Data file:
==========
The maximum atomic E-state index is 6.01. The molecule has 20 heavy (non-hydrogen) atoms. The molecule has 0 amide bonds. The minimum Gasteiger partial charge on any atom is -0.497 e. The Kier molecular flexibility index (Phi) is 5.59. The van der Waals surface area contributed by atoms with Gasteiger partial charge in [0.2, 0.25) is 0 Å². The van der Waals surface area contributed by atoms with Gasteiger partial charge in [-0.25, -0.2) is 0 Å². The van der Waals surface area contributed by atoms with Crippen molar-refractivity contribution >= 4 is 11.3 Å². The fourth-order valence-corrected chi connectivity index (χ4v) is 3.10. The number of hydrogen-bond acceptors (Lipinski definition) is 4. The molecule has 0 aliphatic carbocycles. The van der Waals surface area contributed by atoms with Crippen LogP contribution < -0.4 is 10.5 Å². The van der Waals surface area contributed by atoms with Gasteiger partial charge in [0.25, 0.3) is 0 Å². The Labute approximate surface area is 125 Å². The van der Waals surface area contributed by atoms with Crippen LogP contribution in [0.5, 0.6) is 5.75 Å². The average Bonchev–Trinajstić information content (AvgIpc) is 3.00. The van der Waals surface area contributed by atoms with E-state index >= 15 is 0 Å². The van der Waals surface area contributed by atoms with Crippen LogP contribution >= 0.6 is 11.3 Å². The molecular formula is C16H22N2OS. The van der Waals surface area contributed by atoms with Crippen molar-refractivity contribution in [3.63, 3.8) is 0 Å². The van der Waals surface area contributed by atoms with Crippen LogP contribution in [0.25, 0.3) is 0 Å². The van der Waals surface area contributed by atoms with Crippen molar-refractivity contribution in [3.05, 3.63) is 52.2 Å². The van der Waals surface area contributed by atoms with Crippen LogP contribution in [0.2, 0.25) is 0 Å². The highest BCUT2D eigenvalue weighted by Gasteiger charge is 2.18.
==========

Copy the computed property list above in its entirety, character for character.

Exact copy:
The maximum atomic E-state index is 6.01. The molecule has 20 heavy (non-hydrogen) atoms. The molecule has 0 amide bonds. The minimum Gasteiger partial charge on any atom is -0.497 e. The Kier molecular flexibility index (Phi) is 5.59. The van der Waals surface area contributed by atoms with Gasteiger partial charge in [0.2, 0.25) is 0 Å². The van der Waals surface area contributed by atoms with Gasteiger partial charge in [-0.25, -0.2) is 0 Å². The van der Waals surface area contributed by atoms with Crippen molar-refractivity contribution >= 4 is 11.3 Å². The fourth-order valence-corrected chi connectivity index (χ4v) is 3.10. The number of hydrogen-bond acceptors (Lipinski definition) is 4. The molecule has 0 aliphatic carbocycles. The van der Waals surface area contributed by atoms with Crippen LogP contribution < -0.4 is 10.5 Å². The van der Waals surface area contributed by atoms with Gasteiger partial charge in [0.25, 0.3) is 0 Å². The Labute approximate surface area is 125 Å². The van der Waals surface area contributed by atoms with Crippen LogP contribution in [0.5, 0.6) is 5.75 Å². The average Bonchev–Trinajstić information content (AvgIpc) is 3.00. The van der Waals surface area contributed by atoms with E-state index >= 15 is 0 Å². The van der Waals surface area contributed by atoms with Crippen LogP contribution >= 0.6 is 11.3 Å². The molecular formula is C16H22N2OS. The van der Waals surface area contributed by atoms with Crippen molar-refractivity contribution in [3.63, 3.8) is 0 Å². The van der Waals surface area contributed by atoms with Crippen LogP contribution in [0.25, 0.3) is 0 Å². The van der Waals surface area contributed by atoms with Crippen molar-refractivity contribution in [3.05, 3.63) is 52.2 Å². The van der Waals surface area contributed by atoms with Crippen LogP contribution in [0.2, 0.25) is 0 Å². The highest BCUT2D eigenvalue weighted by Gasteiger charge is 2.18.